You will recall that Congress enacted the Americans with Disabilities Act Amendments Act (“ADAAA”) on September 25, 2008, effective January 1, 2009. In so doing, Congress expressly rejected several Supreme Court decisions that had narrowly construed the term “disability” by, among other ways, holding that mitigating measures were to be considered in assessing whether an impairment was “substantially limiting.” Armed with statistics about employer successes, and after heavy lobbying by disability rights advocates, Congress responded with the new law which substantially broadened the scope of the ADA.

On March 24, 2011, the Equal Employment Opportunity Commission’s long-awaited regulations under the ADA Amendments Act issued in final form. The regulations will become effective on May 24, 2011. Much of the new regulations and accompanying guidance is unsurprising and comports with the language of the ADAAA. For example:

  • the statute is to be construed broadly;
  • employers should focus on accommodations, as opposed to questioning whether someone is disabled; and
  • mitigating measures including medicine, other treatments, and prosthetic devices must be set aside in analyzing whether an individual is “disabled.”

Further consistent with ADAAA, the new regulations add several new activities to the list of major life activities covered by the ADA, including “sleeping, ... concentrating, thinking, [and] communicating.”

The ADAAA had already expanded the concept of “major life activities” to include “the operation of major bodily functions” such as the “immune system, normal cell growth, digestive, bowel, bladder, neurological, brain, respiratory, circulatory, endocrine, and reproductive functions.” The new regulations add three more major life activities – “sitting, reaching and interacting with others” – and include more “major bodily functions” of the special sense organs, skin, genitourinary, cardiovascular, hemic, lymphatic and musculoskeletal systems.

In these regulations, the EEOC also listed conditions that, according to the EEOC, will “virtually always” be covered impairments including autism, cancer, cerebral palsy, diabetes, epilepsy, HIV infection, multiple sclerosis, muscular dystrophy, major depressive disorder, bipolar disorder, post-traumatic stress disorder, obsessive compulsive disorder, and schizophrenia.

It is also clear now that any impairment – no matter how brief in duration – can be a covered disability.

A New And Expansive Approach To “Substantially Limits”

The ADAAA and the EEOC’s regulations also extended coverage to individuals with episodic impairments or conditions in remission, and provided a non-exhaustive list of examples, including epilepsy, multiple sclerosis, cancer, and psychiatric disabilities such as major depressive disorder, bipolar disorder, and post-traumatic stress disorder.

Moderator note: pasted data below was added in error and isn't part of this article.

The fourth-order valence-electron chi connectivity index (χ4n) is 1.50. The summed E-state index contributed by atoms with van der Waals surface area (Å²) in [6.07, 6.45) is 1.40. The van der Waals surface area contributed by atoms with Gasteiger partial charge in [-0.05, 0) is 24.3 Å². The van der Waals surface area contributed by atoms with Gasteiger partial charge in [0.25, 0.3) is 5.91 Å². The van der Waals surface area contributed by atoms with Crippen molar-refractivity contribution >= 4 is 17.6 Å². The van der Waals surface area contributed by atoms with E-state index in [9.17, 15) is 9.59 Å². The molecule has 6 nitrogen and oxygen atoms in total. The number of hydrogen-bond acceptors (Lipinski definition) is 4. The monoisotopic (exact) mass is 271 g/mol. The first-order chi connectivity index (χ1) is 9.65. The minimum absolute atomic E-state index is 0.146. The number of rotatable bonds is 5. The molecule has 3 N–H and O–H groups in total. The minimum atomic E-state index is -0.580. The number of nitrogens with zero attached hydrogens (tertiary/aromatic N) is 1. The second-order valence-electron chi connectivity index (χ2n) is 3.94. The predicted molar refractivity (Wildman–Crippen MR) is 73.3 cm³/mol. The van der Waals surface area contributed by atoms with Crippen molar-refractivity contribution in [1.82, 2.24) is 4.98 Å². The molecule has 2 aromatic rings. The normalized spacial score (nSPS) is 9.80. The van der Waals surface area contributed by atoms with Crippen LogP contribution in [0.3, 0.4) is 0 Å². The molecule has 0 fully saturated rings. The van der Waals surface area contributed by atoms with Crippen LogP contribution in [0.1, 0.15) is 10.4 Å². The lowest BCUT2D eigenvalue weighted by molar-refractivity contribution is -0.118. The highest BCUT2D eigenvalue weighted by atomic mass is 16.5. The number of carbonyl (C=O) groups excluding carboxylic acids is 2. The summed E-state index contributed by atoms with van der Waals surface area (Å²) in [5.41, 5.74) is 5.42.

Impact Of New Regulations On Retail Employers

Retail employers are far less likely to prevail in court by arguing that an employee is not disabled and therefore is not covered under the ADA and/or does not require accommodation.

  • Now more than ever, Retail employers must focus on reasonable accommodation, and on whether an individual with a physical or mental condition is otherwise qualified to perform essential job functions, with or without reasonable accommodation. This means employers must reassess their job descriptions, job qualification standards, and reasonable accommodation process (including leave of absence procedures) to ensure that they are current and defensible.
  • Retail employers must focus on testing procedures. That includes physical ability tests, which may adversely impact persons with disabilities, or at the very least require accommodation upon request. Likewise, pencil and paper tests should be reevaluated in light of ADAAA, no matter what skills they purport to measure. Some such tests are rooted in personality tests, even the most sophisticated of which may run afoul of ADA’s medical inquiry and examination proscriptions.
  • Lawyers defending ADA cases in court must, in most cases, shift the focus away from whether or not the plaintiff is disabled. Making that argument will remain a powerful urge, particularly (although not exclusively) when the employer believes the individual is exaggerating the effects of his or her impairment. Now, however, to prevail in court on summary judgment or at trial, the employer must typically focus its arguments on accommodation – i.e. the fact that the employer made accommodation, the plaintiff failed to request accommodation, the plaintiff declined accommodation, or the plaintiff failed to participate meaningfully in the accommodation process, etc.
  • Documentation has become even more important, along with training. If a supervisor fails to recognize an employee’s request for accommodation, the employer may well be liable – even absent evidence of intentional discrimination.
  • Lastly, the class action epidemic that continues in most parts of the country will now likely expand further to encompass mass actions under ADAAA. We can also expect the EEOC to bring additional disability discrimination and accommodation actions against Retail employers pursuant to a pattern and practice theory.